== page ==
66% of working parents suffer from burnout—here's how to manage that 'spillover,' says Stanford sociologist
For busy working parents, it's next to impossible to avoid bringing the stresses of work home at the end of the day.
In fact, it's such a common phenomenon that there's a technical term for it: "Work-family spillover." And learning how to manage it is crucial, because it helps keep you from passing your own anxiety onto your children, says Dr. Marianne Cooper, a Stanford University sociologist who researches gender and the future of work.
"That's a daily battle that every working parent experiences," Cooper tells CNBC Make It.
Roughly 66% of working parents in the U.S. suffer from parental burnout, according to a 2022 Ohio State University study, and stress that carries over between home and work is a major contributor. Workers who feel burned out are more likely to be distracted and apathetic during the workday, causing poorer performance and even a recent increase in resignations.
"That spills over into you being less patient with your kids at home, or being really tired," Cooper says.
Consider this scenario: A big work project hits a snag, and the frustration eventually causes you to overreact when your child hasn't cleaned up their toys after you asked them to do so.
It's a common and natural reaction "because we're human beings and these two parts of our lives aren't separate and distinct. There's this dynamic movement back and forth," Cooper says, adding that family issues can leave you distracted at work, too.
Either way, the stress and anxiety behind work-family spillover can negatively affect both your career and your family. Children who suffer from excess stress and anxiety can become more easily discouraged and may struggle at school and in social situations, child psychologist Irina Gorelik told CNBC Make It last year.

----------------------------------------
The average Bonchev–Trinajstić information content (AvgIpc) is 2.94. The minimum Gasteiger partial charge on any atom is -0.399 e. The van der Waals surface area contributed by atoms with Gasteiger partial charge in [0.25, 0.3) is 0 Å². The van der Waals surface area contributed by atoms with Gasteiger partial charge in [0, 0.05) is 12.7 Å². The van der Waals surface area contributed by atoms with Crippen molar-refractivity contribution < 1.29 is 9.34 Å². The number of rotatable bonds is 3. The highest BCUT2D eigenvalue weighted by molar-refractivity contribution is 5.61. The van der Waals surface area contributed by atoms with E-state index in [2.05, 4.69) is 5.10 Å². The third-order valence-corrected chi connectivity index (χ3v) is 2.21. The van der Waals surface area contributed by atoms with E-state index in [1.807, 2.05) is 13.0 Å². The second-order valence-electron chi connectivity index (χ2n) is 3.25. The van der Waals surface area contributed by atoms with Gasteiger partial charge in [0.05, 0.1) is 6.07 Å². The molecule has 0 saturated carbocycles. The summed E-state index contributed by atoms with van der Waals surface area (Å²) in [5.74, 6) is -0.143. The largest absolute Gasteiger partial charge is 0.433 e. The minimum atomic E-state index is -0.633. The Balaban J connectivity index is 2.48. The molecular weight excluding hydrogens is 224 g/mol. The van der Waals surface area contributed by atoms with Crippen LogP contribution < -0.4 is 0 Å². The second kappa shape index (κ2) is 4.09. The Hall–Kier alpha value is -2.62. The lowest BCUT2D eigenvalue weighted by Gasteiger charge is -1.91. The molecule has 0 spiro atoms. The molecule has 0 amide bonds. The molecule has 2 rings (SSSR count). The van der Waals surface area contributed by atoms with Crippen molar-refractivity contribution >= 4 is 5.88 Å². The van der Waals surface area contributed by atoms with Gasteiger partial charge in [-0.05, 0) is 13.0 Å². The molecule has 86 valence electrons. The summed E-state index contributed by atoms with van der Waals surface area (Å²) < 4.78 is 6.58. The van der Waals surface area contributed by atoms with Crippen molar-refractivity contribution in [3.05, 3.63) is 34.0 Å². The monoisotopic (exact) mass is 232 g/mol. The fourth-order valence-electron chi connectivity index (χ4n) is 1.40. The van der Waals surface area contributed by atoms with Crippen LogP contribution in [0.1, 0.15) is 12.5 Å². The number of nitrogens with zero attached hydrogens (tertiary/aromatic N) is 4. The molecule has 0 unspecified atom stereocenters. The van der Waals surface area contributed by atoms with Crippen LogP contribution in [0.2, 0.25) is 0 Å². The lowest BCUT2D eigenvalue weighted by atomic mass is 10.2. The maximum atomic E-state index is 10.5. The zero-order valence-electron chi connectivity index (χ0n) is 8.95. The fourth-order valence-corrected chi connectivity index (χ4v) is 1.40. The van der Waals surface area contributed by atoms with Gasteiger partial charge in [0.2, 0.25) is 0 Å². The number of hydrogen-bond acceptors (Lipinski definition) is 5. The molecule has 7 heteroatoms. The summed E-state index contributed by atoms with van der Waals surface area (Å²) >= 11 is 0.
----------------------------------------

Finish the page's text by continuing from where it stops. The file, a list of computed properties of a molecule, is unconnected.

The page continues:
Losing your temper with your kids from time to time isn't the end of the world. But when you do let stress get the better of you, you need to apologize to your kids for losing your cool and overreacting, Cooper says: Owning up to your own mistakes can help them by taking off the pressure to be flawless.
"If you are setting a perfect standard, that also is not great for the child, because no one's perfect," she adds. "If you see yourself more as human, and not striving to be this perfect parent that never has any lapses, that will be more sustainable over the long run."
Setting clear boundaries between work and family life can help reduce your stress, so put down your work phone for a few hours every night. You can also build some "me time" into your daily schedule to make space for moments that aren't consumed by your job or family, Stanford Medicine Children's Health recommends.
More broadly, you can also reduce anxiety at work by trying stress-relieving breathing exercises and motivational mantras, or even just taking a 10-minute walk outside, research suggests.
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